• However  his exile only lasted two years and in 1923 he returned to the Highlands to become the Excise officer at Glen Mhor distillery, Inverness,. The posting ideal  as he had enough time to write and enjoyed a friendship with the owner, John Birnie, who shared with him his deep knowledge of whisky and whisky making. In Gunn’s view was that Glen Mhor as a single malt took some beating. After the success of Highland River, which proved to this fiscally cautious man he could sustain a living, he left his post in 1937 to concentrate full-time on writing. 
  • Whisky, single malt whisky was a deep and abiding passion of Neil’s life which was why was why he was asked to write a book on the subject for the Voices of Scotland series edited by Lewis Grassic Gibbon. Whisky and Scotland: a practical and spiritual survey was published in 1935 and is one of the early classics of whisky literature. Take a note of the subtitle though as its ambition is to range beyond the straightforward, practical aspects of the subject into the slightly more mystical realms (though he did hate the word mystical in connection with his writing).
  • The friendship with Christopher Grieve (Hugh MacDiarmid) started in 1924 after Grieve published some of Gunn’s stories. In the beginning they were as close as brothers, fighting to establish the distinctive voice of Scottish literature, which became known as the Scottish Literary Renaissance (a movement that started with Grieve and other poets but later became more associated with novelists – a shift that was not a little resented by Grieve). By the thirties though the two had fallen out and there were all sorts of slights and insults.Their relationship remained thereafter fraught and was complicated by some bitter political differences but at some fundamental level they both remembered that had once been close allies. Grieve sent Gunn a letter of condolence on the death of Daisy and Gunn for his part had help ensure Grieve was given a Civil List pension. Although no feud is ever one-sided and Gunn could certainly be prickly and stubborn about his work, the difference in the nature of the two men could be shown by their reactions to the other being given a degree. Neil wrote an appreciative piece called ‘For Christopher’s Cap’ when Grieve was given an honorary degree in 1957. When Gunn received his honorary LLD from Edinburgh the event was studiously ignored by Grieve and his supporters.
  • Neil Gunn published the first of his twenty novels in 1926 and became, perhaps the most significant Scottish novelist of the first half of the twentieth century (the only other candidate was Lewis Grassic Gibbon whose trilogy A Scots Quair probably now has a higher profile). His subject was the Highlands and its culture and although each book was different in topic and style they all circled around the same theme. After 30 years he stopped. Sales had fallen and he felt himself neglected and out of synch with the times. Nevertheless at his peak in the thirties and forties he had gained considerable renown and his achievements were formidable.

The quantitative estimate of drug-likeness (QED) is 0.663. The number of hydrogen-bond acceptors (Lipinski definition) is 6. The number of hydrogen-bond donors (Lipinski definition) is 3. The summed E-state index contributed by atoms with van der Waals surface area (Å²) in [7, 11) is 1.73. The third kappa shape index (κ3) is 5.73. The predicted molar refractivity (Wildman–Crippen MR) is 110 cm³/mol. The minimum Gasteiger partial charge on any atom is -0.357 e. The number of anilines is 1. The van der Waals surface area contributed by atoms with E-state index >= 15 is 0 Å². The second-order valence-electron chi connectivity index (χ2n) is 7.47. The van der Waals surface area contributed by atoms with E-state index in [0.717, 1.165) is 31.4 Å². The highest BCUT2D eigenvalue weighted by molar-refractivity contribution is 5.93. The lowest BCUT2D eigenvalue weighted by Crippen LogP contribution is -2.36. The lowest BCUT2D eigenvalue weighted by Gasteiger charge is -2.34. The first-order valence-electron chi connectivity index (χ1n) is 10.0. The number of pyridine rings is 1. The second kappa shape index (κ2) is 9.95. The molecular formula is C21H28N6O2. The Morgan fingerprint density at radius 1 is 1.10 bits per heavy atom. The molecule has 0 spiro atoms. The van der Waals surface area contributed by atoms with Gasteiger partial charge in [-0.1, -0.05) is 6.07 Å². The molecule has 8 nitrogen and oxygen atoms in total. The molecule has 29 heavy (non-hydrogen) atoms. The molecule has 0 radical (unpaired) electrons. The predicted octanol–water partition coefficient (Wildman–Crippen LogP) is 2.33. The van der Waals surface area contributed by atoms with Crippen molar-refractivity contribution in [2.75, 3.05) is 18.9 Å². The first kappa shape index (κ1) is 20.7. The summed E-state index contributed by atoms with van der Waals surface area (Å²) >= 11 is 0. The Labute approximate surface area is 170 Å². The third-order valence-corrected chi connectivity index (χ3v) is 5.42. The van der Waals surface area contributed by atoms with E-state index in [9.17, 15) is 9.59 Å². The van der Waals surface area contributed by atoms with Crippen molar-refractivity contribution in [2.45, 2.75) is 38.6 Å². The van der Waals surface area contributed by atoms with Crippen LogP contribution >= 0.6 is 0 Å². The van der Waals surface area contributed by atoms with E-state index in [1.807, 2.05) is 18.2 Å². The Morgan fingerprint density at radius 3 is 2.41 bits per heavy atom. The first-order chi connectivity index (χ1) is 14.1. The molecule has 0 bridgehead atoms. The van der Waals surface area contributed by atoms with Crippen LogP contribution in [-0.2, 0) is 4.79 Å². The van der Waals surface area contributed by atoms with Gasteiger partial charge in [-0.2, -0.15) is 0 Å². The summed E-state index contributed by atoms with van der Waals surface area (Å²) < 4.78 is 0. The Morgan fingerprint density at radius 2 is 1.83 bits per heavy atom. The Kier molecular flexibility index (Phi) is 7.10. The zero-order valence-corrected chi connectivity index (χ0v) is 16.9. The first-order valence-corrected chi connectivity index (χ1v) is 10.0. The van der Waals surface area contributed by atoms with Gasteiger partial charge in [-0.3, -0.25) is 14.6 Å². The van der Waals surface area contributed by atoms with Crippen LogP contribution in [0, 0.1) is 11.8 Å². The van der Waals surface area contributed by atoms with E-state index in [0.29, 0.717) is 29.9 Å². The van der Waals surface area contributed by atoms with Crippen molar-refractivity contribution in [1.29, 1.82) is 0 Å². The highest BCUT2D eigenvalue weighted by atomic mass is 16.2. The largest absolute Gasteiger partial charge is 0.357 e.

• Alongside his writing he played a role in public life, although by temperament he liked to work in the background. As a supporter of Scottish independence he joined The National Party in 1929 and helped found its Inverness branch, which became one of the powerhouses the movement. He then served on the central committee and played an important part in the negotiations which led to the merger with the Scottish Party and the formation of The Scottish National Party.
  • Other public roles included sitting on committees (remember he had been a civil servant). During the war he was appointed to a committee tasked with examining the requirements of post-war hospital provision in Scotland. In 1951 he served on the Taylor Commission into crofting condition, which made important recommendations to try to arrest the decline of that way of life. He had also been a long term member of the British Council. 
  • His interest in Zen Buddhism was sparked by reading Zen and the Art of Archery when it was first translated into English in 1953 and in later years it became increasingly important. He was attracted by the book because it described the practical matter of the mastery of a skill but beyond that there was a much deeper philosophy of life. This perfectly matched Gunn’s twin themes of practicality and the more spiritual aspects lying beneath the surface. As his memoir, The Atom of Delight, makes clear though, he responded to Zen Buddhism because he recognised in it something he had already experienced as a child when he had had a flash of insight whilst cracking hazel nuts. In his novels characters have similar moments. It is, for example, the central transformative moment in Wild Geese Overhead, when  Will, who has moved from the city to the country hears the birds and has a moment of revelation that changes his understanding of himself. 
  • Daisy died in 1963, an event he probably never recovered from, and Neill died ten years later in 1973.

It can be seen from this summary that Neil Gunn led a rich and productive life. There are three areas I think need further exploration: Scottish nationalist politics and the early days of the SNP and how this exacerbated his feud with Christopher Grieve; his literary career; and finally his writing on whisky. Of these subjects only the last has a place in a whisky blog. But when has that ever mattered?


 The photograph come from the Dunbeath Heritage Centre. I chose it because most of the pictures we see of Neil Gunn are of him as an old man. It is interesting to see him looking out, with the world before him.


Francis Russell., and J. B. Pick. Neil M. Gunn : A Highland Life. London :: John Murray, 1981.